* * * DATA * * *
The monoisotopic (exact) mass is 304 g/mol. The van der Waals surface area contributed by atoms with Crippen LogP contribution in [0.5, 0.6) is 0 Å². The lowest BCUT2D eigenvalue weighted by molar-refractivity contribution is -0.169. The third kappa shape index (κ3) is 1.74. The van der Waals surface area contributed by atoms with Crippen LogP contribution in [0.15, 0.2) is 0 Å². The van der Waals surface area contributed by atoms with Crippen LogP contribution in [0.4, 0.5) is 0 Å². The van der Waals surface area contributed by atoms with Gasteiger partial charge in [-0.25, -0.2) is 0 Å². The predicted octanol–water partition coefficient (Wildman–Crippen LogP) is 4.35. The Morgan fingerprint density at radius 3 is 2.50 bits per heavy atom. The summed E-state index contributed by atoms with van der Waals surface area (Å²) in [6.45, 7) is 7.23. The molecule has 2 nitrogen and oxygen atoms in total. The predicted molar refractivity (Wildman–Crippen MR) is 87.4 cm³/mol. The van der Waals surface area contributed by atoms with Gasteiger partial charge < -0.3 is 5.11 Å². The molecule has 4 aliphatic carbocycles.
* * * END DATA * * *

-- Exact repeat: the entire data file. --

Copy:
The monoisotopic (exact) mass is 304 g/mol. The van der Waals surface area contributed by atoms with Crippen LogP contribution in [0.5, 0.6) is 0 Å². The lowest BCUT2D eigenvalue weighted by molar-refractivity contribution is -0.169. The third kappa shape index (κ3) is 1.74. The van der Waals surface area contributed by atoms with Crippen LogP contribution in [0.15, 0.2) is 0 Å². The van der Waals surface area contributed by atoms with Crippen LogP contribution in [0.4, 0.5) is 0 Å². The van der Waals surface area contributed by atoms with Gasteiger partial charge in [-0.25, -0.2) is 0 Å². The predicted octanol–water partition coefficient (Wildman–Crippen LogP) is 4.35. The Morgan fingerprint density at radius 3 is 2.50 bits per heavy atom. The summed E-state index contributed by atoms with van der Waals surface area (Å²) in [6.45, 7) is 7.23. The molecule has 2 nitrogen and oxygen atoms in total. The predicted molar refractivity (Wildman–Crippen MR) is 87.4 cm³/mol. The van der Waals surface area contributed by atoms with Gasteiger partial charge < -0.3 is 5.11 Å². The molecule has 4 aliphatic carbocycles.